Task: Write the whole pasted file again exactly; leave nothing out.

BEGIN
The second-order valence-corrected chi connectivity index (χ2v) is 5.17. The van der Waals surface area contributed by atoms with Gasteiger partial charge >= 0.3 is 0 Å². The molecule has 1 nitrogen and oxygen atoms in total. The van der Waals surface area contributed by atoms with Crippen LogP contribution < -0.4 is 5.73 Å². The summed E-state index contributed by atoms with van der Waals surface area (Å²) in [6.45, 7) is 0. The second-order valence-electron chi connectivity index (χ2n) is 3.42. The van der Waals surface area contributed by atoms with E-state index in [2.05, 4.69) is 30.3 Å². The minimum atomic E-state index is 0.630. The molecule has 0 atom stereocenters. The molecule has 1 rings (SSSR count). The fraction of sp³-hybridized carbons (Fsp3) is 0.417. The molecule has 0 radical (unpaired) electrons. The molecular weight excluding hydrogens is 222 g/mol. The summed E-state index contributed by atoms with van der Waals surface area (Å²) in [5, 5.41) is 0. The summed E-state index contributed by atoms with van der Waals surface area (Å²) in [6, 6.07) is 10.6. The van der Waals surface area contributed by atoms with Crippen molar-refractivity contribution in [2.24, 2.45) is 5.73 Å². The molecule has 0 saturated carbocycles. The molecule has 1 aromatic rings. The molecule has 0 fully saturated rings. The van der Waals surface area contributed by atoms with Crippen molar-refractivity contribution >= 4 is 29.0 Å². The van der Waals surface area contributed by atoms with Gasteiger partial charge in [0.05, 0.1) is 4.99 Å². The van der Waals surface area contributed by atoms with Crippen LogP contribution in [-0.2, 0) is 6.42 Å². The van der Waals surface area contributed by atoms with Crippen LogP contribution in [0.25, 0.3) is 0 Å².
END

The second-order valence-corrected chi connectivity index (χ2v) is 5.17. The van der Waals surface area contributed by atoms with Gasteiger partial charge >= 0.3 is 0 Å². The molecule has 1 nitrogen and oxygen atoms in total. The van der Waals surface area contributed by atoms with Crippen LogP contribution < -0.4 is 5.73 Å². The summed E-state index contributed by atoms with van der Waals surface area (Å²) in [6.45, 7) is 0. The second-order valence-electron chi connectivity index (χ2n) is 3.42. The van der Waals surface area contributed by atoms with E-state index in [2.05, 4.69) is 30.3 Å². The minimum atomic E-state index is 0.630. The molecule has 0 atom stereocenters. The molecule has 1 rings (SSSR count). The fraction of sp³-hybridized carbons (Fsp3) is 0.417. The molecule has 0 radical (unpaired) electrons. The molecular weight excluding hydrogens is 222 g/mol. The summed E-state index contributed by atoms with van der Waals surface area (Å²) in [5, 5.41) is 0. The summed E-state index contributed by atoms with van der Waals surface area (Å²) in [6, 6.07) is 10.6. The van der Waals surface area contributed by atoms with Crippen molar-refractivity contribution in [2.24, 2.45) is 5.73 Å². The molecule has 0 saturated carbocycles. The molecule has 1 aromatic rings. The molecule has 0 fully saturated rings. The van der Waals surface area contributed by atoms with Crippen molar-refractivity contribution >= 4 is 29.0 Å². The van der Waals surface area contributed by atoms with Gasteiger partial charge in [0.05, 0.1) is 4.99 Å². The van der Waals surface area contributed by atoms with Crippen LogP contribution in [-0.2, 0) is 6.42 Å². The van der Waals surface area contributed by atoms with Crippen LogP contribution in [0.25, 0.3) is 0 Å².